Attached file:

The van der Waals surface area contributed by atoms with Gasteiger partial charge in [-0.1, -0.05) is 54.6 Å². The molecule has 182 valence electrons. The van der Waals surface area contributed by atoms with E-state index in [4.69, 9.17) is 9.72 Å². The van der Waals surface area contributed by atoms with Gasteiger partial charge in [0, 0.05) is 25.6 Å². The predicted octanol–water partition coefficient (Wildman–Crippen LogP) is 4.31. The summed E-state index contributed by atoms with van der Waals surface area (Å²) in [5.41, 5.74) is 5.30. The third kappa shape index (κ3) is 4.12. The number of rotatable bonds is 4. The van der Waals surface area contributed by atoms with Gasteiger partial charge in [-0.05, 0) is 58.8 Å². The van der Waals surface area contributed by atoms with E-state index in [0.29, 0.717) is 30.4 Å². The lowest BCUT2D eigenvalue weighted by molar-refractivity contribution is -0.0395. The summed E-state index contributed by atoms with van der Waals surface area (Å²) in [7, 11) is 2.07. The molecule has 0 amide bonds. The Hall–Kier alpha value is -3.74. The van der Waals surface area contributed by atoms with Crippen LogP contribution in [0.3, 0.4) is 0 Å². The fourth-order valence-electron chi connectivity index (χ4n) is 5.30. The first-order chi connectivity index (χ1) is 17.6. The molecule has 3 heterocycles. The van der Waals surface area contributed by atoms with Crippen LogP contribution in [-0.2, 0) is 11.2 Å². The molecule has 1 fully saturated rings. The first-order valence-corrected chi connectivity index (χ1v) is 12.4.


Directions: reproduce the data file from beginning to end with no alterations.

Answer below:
The van der Waals surface area contributed by atoms with Gasteiger partial charge in [-0.1, -0.05) is 54.6 Å². The molecule has 182 valence electrons. The van der Waals surface area contributed by atoms with E-state index in [4.69, 9.17) is 9.72 Å². The van der Waals surface area contributed by atoms with Gasteiger partial charge in [0, 0.05) is 25.6 Å². The predicted octanol–water partition coefficient (Wildman–Crippen LogP) is 4.31. The summed E-state index contributed by atoms with van der Waals surface area (Å²) in [5.41, 5.74) is 5.30. The third kappa shape index (κ3) is 4.12. The number of rotatable bonds is 4. The van der Waals surface area contributed by atoms with Gasteiger partial charge in [-0.05, 0) is 58.8 Å². The van der Waals surface area contributed by atoms with E-state index in [0.29, 0.717) is 30.4 Å². The lowest BCUT2D eigenvalue weighted by molar-refractivity contribution is -0.0395. The summed E-state index contributed by atoms with van der Waals surface area (Å²) in [7, 11) is 2.07. The molecule has 0 amide bonds. The Hall–Kier alpha value is -3.74. The van der Waals surface area contributed by atoms with Crippen LogP contribution in [0.3, 0.4) is 0 Å². The fourth-order valence-electron chi connectivity index (χ4n) is 5.30. The first-order chi connectivity index (χ1) is 17.6. The molecule has 3 heterocycles. The van der Waals surface area contributed by atoms with Crippen LogP contribution in [-0.2, 0) is 11.2 Å². The molecule has 1 fully saturated rings. The first-order valence-corrected chi connectivity index (χ1v) is 12.4.